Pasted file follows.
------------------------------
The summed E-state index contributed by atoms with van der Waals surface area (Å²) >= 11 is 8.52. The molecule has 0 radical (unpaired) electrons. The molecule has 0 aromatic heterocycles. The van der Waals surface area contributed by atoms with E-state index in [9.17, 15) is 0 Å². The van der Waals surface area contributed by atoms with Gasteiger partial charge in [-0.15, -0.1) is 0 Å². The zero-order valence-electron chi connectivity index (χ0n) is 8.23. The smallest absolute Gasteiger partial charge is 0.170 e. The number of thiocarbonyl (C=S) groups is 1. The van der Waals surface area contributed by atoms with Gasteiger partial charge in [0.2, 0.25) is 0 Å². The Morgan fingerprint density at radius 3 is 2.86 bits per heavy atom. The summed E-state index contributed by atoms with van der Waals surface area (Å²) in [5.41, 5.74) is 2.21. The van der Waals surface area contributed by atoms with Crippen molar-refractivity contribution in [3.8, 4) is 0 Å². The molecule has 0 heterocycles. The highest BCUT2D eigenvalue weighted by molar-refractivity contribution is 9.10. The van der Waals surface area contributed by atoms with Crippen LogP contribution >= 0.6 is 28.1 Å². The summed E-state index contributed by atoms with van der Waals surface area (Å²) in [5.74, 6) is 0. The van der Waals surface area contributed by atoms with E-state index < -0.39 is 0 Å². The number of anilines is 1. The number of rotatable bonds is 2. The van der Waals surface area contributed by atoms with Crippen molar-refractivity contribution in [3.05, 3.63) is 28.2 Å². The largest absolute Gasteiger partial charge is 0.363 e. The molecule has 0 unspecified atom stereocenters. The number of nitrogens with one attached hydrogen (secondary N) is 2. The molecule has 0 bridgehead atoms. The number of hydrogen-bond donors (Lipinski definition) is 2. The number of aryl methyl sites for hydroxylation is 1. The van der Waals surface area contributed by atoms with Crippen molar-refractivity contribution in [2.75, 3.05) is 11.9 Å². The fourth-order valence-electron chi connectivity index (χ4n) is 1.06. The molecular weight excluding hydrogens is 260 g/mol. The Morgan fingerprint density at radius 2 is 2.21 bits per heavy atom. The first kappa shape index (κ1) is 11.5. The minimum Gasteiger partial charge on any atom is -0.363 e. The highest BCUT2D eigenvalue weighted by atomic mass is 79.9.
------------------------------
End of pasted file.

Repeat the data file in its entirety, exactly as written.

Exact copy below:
The summed E-state index contributed by atoms with van der Waals surface area (Å²) >= 11 is 8.52. The molecule has 0 radical (unpaired) electrons. The molecule has 0 aromatic heterocycles. The van der Waals surface area contributed by atoms with E-state index in [9.17, 15) is 0 Å². The van der Waals surface area contributed by atoms with Gasteiger partial charge in [-0.15, -0.1) is 0 Å². The zero-order valence-electron chi connectivity index (χ0n) is 8.23. The smallest absolute Gasteiger partial charge is 0.170 e. The number of thiocarbonyl (C=S) groups is 1. The van der Waals surface area contributed by atoms with Gasteiger partial charge in [0.2, 0.25) is 0 Å². The Morgan fingerprint density at radius 3 is 2.86 bits per heavy atom. The summed E-state index contributed by atoms with van der Waals surface area (Å²) in [5.41, 5.74) is 2.21. The van der Waals surface area contributed by atoms with Crippen molar-refractivity contribution in [3.8, 4) is 0 Å². The molecule has 0 heterocycles. The highest BCUT2D eigenvalue weighted by molar-refractivity contribution is 9.10. The van der Waals surface area contributed by atoms with Crippen LogP contribution >= 0.6 is 28.1 Å². The summed E-state index contributed by atoms with van der Waals surface area (Å²) in [5.74, 6) is 0. The van der Waals surface area contributed by atoms with E-state index < -0.39 is 0 Å². The number of anilines is 1. The number of rotatable bonds is 2. The van der Waals surface area contributed by atoms with Crippen molar-refractivity contribution in [3.05, 3.63) is 28.2 Å². The largest absolute Gasteiger partial charge is 0.363 e. The molecule has 0 unspecified atom stereocenters. The number of nitrogens with one attached hydrogen (secondary N) is 2. The molecule has 0 bridgehead atoms. The number of hydrogen-bond donors (Lipinski definition) is 2. The number of aryl methyl sites for hydroxylation is 1. The van der Waals surface area contributed by atoms with Crippen molar-refractivity contribution in [2.75, 3.05) is 11.9 Å². The fourth-order valence-electron chi connectivity index (χ4n) is 1.06. The molecular weight excluding hydrogens is 260 g/mol. The Morgan fingerprint density at radius 2 is 2.21 bits per heavy atom. The first kappa shape index (κ1) is 11.5. The minimum Gasteiger partial charge on any atom is -0.363 e. The highest BCUT2D eigenvalue weighted by atomic mass is 79.9.